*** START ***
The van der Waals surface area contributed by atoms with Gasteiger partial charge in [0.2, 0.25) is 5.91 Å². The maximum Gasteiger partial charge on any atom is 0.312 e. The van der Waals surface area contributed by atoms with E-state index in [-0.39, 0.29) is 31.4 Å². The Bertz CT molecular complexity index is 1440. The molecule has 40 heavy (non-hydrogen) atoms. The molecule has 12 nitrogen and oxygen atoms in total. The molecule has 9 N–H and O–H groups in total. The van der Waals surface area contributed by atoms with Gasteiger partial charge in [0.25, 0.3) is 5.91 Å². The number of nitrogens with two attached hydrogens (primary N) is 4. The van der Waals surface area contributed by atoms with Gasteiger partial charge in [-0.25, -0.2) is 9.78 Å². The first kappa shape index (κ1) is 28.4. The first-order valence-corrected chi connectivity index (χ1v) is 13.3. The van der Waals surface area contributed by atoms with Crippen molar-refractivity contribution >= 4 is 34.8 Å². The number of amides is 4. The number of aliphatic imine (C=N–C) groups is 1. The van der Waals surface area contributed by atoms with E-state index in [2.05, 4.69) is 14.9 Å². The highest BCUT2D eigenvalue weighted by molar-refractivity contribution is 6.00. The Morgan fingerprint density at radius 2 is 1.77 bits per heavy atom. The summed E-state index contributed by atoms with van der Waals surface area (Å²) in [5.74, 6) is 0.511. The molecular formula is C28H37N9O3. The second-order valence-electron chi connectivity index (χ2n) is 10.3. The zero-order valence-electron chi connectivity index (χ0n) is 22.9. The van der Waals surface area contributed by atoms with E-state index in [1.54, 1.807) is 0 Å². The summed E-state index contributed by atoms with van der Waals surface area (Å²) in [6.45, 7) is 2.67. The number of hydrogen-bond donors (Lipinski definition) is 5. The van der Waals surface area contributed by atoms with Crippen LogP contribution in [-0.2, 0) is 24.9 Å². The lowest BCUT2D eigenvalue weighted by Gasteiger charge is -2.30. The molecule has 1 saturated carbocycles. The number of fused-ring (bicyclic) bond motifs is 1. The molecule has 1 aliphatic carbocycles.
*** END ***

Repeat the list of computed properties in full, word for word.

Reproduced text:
The van der Waals surface area contributed by atoms with Gasteiger partial charge in [0.2, 0.25) is 5.91 Å². The maximum Gasteiger partial charge on any atom is 0.312 e. The van der Waals surface area contributed by atoms with E-state index in [-0.39, 0.29) is 31.4 Å². The Bertz CT molecular complexity index is 1440. The molecule has 40 heavy (non-hydrogen) atoms. The molecule has 12 nitrogen and oxygen atoms in total. The molecule has 9 N–H and O–H groups in total. The van der Waals surface area contributed by atoms with Gasteiger partial charge in [0.25, 0.3) is 5.91 Å². The number of nitrogens with two attached hydrogens (primary N) is 4. The van der Waals surface area contributed by atoms with Gasteiger partial charge in [-0.25, -0.2) is 9.78 Å². The first kappa shape index (κ1) is 28.4. The first-order valence-corrected chi connectivity index (χ1v) is 13.3. The van der Waals surface area contributed by atoms with Crippen molar-refractivity contribution >= 4 is 34.8 Å². The number of amides is 4. The number of aliphatic imine (C=N–C) groups is 1. The van der Waals surface area contributed by atoms with E-state index in [2.05, 4.69) is 14.9 Å². The highest BCUT2D eigenvalue weighted by molar-refractivity contribution is 6.00. The Morgan fingerprint density at radius 2 is 1.77 bits per heavy atom. The summed E-state index contributed by atoms with van der Waals surface area (Å²) in [5.74, 6) is 0.511. The molecular formula is C28H37N9O3. The second-order valence-electron chi connectivity index (χ2n) is 10.3. The zero-order valence-electron chi connectivity index (χ0n) is 22.9. The van der Waals surface area contributed by atoms with E-state index in [1.54, 1.807) is 0 Å². The summed E-state index contributed by atoms with van der Waals surface area (Å²) in [6.45, 7) is 2.67. The number of hydrogen-bond donors (Lipinski definition) is 5. The van der Waals surface area contributed by atoms with Crippen LogP contribution in [-0.2, 0) is 24.9 Å². The lowest BCUT2D eigenvalue weighted by Gasteiger charge is -2.30. The molecule has 1 saturated carbocycles. The number of fused-ring (bicyclic) bond motifs is 1. The molecule has 1 aliphatic carbocycles.